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History Standards Relating to Japan

January 1, 2007

Japan in the California History and Social Sciences Standards



Grade 7 || Grade 10 || Grade 11 || Grade 12


7.3 Students analyze the geographic, political, economic, religious, and social structures of the civilizations of China in the Middle Ages in terms of:

1. the reunification of China under the Tang Dynasty and reasons for the spread of Buddhism in Tang China, Korea, and Japan

7.5 Students analyze the geographic, political, economic, religious, and social structures of the civilizations of Medieval Japan, in terms of:

1. the significance of Japan’s proximity to China and Korea and the intellectual, linguistic, religious and philosophical influence of those countries on Japan
2. the reign of Prince Shotoku of Japan and the characteristics of Japanese society and family life
3. the values, social customs, and traditions prescribed by the lord-vassal system consisting of shogun, daimyo and samurai and the lasting influence of the warrior code in the 20th century
4. the development of distinctive forms of Japanese Buddhism
5. the ninth and tenth century golden age of literature, art and drama, and its lasting effects on culture today, including Murasaki Shikibu’s Tale of Genji
6. the rise of a military society in the late twelfth century and the role of the samurai


10.3 Students analyze the effects of the Industrial Revolution in England, France, Germany, Japan and the United States, in terms of:

1. how scientific and technological changes and new forms of energy brought about massive social, economic, and cultural change
2. the growth of population, rural to urban migration and growth of cities associated with the Industrial Revolution
3. the evolution of work and labor, including the demise of the slave trade and effect of immigration, mining and manufacturing, division of labor, and the union movement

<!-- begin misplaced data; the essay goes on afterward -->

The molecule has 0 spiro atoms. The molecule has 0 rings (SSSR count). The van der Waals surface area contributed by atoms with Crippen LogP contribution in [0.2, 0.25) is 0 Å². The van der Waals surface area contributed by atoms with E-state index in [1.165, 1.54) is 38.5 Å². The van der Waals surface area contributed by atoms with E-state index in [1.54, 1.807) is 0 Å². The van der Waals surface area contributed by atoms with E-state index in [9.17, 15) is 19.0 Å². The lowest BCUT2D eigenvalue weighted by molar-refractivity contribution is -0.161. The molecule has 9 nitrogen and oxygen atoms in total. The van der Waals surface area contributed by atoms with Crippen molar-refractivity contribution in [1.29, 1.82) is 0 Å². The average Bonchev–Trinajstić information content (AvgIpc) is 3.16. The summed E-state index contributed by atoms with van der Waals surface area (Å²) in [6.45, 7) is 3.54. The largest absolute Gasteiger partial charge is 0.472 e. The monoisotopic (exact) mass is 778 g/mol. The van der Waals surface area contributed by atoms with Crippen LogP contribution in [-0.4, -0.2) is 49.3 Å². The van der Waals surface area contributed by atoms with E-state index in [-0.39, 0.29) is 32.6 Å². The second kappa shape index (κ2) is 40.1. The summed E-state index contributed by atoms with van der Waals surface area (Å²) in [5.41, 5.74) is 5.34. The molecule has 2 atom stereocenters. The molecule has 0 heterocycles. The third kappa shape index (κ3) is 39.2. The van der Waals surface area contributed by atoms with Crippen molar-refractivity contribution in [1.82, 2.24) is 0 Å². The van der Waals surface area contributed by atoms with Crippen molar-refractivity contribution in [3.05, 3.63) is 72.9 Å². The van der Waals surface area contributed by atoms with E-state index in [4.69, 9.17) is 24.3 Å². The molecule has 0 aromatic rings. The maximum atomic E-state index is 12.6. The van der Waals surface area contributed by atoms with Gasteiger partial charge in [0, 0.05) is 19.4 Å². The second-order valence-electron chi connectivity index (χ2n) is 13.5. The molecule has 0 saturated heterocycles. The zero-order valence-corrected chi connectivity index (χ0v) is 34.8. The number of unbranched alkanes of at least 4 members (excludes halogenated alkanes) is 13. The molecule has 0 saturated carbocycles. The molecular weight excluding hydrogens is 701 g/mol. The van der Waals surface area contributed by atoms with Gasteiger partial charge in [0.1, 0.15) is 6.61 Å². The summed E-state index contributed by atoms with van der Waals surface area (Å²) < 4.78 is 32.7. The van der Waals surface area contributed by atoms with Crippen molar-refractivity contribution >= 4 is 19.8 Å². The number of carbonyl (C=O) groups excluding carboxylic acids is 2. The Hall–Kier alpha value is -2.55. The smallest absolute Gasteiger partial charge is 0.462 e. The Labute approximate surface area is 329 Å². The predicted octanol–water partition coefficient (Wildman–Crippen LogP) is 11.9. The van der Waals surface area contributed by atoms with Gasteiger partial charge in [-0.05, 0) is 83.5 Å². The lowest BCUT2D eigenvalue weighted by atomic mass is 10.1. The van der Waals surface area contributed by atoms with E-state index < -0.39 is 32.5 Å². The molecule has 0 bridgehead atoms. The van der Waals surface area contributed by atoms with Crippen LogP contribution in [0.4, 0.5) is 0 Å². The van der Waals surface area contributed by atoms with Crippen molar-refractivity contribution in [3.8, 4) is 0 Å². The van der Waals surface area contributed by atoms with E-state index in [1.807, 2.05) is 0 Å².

4. the connections among natural resources, entrepreneurship, labor and capital in an industrial economy
5. the emergence of capitalism as a dominant economic pattern and the responses to it, including Utopianism, Social Democracy, Socialism, and Communism

10.8 Students analyze the causes and consequences of the Second World War, in terms of:

1. the German, Italian, and Japanese drives for empire in the 1930's, including the 1937 Rape of Nanking and other atrocities in China and the Stalin-Hitler Pact of 1939
2. the human costs of the war, with particular attention to the civilian and military losses in Russia, Germany, Britain, United States, China, and Japan


11.7 Students analyze the American participation in World War II, in terms of:

1. the origins of American involvement in the war, with an emphasis on the events that precipitated the attack on Pearl Harbor
2. United States and Allied wartime strategy, including the major battles of Midway, Normandy, Iwo Jima, Okinawa, and the Battle of the Bulge
3. the decision to drop atomic bombs and the consequences (Hiroshima and Nagasaki )


12.9 Students analyze the origins, characteristics, and development of different political systems across time, with emphasis on the quest for political democracy, its advances and obstacles, in terms of:

1. how the different philosophies and structures of feudalism, mercantilism, socialism, fascism, communism, monarchies, parliamentary systems, and constitutional liberal democracies influence economic policies, social welfare policies and human rights practices
2. the various ways power is distributed, shared, and limited in systems of shared powers and in parliamentary systems, including the influence and role of parliamentary leaders
3. the advantages and disadvantages of federal, confederal, and unitary systems of government
4. the consequences of conditions that gave rise to tyrannies during certain periods applied to at least two countries (e.g., Italy, Japan, Haiti, Nigeria, Cambodia)
5. the successes of relatively new democracies in Africa, Asia and Latin America and the ideas, leaders, and general societal conditions that have launched and sustained or failed to sustain them

12.6 Students analyze issues of international trade, and explain how the U.S. economy affects, and is affected by, economic forces beyond its borders, in terms of:

1. the gains in consumption and production efficiency from trade with emphasis on the main products and changing geographic patterns of twentieth century trade among countries in the Western hemisphere
2. the reasons for and the effect of trade restrictions in the Great Depression compared with the present day arguments among labor, business, and political leaders over the effects of free trade on the economic and social interests of various groups of Americans
3. the changing role of international political borders and territorial sovereignty in a global economy
4. explain foreign exchange, how exchange rates are determined, and the effects of the dollar gaining (or losing) value relative to other currencies a strong or weak dollar




April 6, 2017 - 4:00pm
Los Angeles, California

The USC U.S.-China Institute presents a talk by USC Professor Emerita Charlotte Furth on her adventures in Beijing teaching young Chinese scholars about America.